The apartment sector is projected to lead the housing market on the road to recovery, but growth in the multifamily sector will be highly uneven, industry experts said last week in Orlando.
For one thing, the net gain in purely rental units will be minimal, given the demand, apartment professionals said at the National Association of Home Builders' (NAHB) annual convention. For another, production is highly concentrated. And for a third thing, the units being built do not match the needs of newly formed rental households.
The NAHB is expecting builders to put up a total of 208,000 multifamily units this year, up from 177,000 in 2011. And it is projecting 235,000 apartment starts in 2013.
But both figures are "well below" the 350,000 units a year that are needed to maintain balance the market, Sharon Dworkin Bell, the group's senior vice president for multifamily and 50-plus housing, told reporters.
And according to Ron Witten, president of Witten Advisors, a Dallas-based research firm, 10 markets will see 60% of this year's production. "The vast majority (of places) will see no recovery at all," he said at a press briefing. Worse, though, is that the number of actual rental units — as opposed to those built for such other uses as timeshares and nursing homes — is only slightly more than the number of obsolete units that are demolished or otherwise taken out of service.
In an average year, according to Witten, some 120,000 apartment units are removed from the inventory. And since only 150,000 of this year's production will be pure rentals, the net increase will be a paltry 30,000 units.
On top of all this, people who are forced to find somewhere else to live when their units are taken off the market are not necessarily the people today's apartments are being built for, said developer W. Dean Henry, president of Legacy Partners Residential, Foster City, Calif.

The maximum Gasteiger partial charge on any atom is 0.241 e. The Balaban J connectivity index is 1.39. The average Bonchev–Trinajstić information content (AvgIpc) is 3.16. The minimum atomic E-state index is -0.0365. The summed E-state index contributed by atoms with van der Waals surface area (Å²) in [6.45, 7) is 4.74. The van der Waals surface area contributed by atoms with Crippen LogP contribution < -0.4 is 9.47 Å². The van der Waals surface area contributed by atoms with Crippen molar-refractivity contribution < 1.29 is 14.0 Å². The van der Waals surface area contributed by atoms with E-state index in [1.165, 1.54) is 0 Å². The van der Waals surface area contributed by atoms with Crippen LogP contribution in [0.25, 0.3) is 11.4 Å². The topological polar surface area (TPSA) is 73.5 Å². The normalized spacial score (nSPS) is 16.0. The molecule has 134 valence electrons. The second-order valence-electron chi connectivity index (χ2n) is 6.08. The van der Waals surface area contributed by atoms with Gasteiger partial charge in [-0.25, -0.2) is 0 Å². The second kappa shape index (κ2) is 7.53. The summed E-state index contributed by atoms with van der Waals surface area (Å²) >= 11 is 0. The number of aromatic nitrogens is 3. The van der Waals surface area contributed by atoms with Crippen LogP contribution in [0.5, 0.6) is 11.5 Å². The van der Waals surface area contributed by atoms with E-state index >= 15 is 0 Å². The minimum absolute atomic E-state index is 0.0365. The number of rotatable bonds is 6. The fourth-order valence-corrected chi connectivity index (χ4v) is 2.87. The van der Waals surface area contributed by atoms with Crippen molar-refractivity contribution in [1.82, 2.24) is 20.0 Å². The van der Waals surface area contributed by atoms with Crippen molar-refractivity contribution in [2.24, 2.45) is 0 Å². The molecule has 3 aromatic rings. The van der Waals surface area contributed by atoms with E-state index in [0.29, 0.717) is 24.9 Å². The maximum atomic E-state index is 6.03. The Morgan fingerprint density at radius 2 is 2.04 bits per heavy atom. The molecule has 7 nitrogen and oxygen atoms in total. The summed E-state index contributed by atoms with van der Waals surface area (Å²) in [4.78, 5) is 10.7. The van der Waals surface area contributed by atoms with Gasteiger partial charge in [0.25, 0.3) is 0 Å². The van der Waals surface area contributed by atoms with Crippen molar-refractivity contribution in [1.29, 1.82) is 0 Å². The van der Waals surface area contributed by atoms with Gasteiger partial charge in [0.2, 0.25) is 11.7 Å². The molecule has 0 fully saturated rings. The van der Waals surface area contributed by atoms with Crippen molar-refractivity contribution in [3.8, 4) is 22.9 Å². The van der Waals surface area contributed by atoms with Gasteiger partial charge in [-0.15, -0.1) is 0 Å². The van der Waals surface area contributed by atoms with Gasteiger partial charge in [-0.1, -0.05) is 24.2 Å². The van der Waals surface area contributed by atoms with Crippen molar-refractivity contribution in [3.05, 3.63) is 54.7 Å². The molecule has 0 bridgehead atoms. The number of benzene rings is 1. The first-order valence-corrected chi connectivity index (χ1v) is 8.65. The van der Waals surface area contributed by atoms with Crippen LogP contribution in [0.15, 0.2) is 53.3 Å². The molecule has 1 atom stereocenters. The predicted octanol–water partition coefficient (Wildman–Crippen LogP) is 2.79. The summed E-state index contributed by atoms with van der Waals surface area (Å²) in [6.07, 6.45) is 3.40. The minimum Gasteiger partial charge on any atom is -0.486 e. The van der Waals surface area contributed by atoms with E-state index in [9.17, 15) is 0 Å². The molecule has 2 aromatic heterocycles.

Henry said capital sources are not interested in backing the prototypical garden-style apartment, the kind of unit favored by lower-end wage earners and those who are taking the new jobs currently being added to the workforce. Rather, he said, lenders "want denser mixed-use, high-rise and transit-oriented properties, making it difficult to finance less-expensive product in suburban locations." And as a result, builders are forced into delivering smaller but high-end one-bedroom apartments.
"People being displaced are not likely to be renting what we're building," said Henry, who is chairman of the NAHB's Multifamily Leadership Board.
The California-based developer also said that even though demographics favor the apartment market, he and his colleagues are "having a difficult time" obtaining the credit they need to satisfy demand for their product.
"Credit conditions are so tight that even developers with strong balance sheets and good reputations are having difficulties," said Henry, who built only one apartment project last year "because of financing constraints" and none in 2010.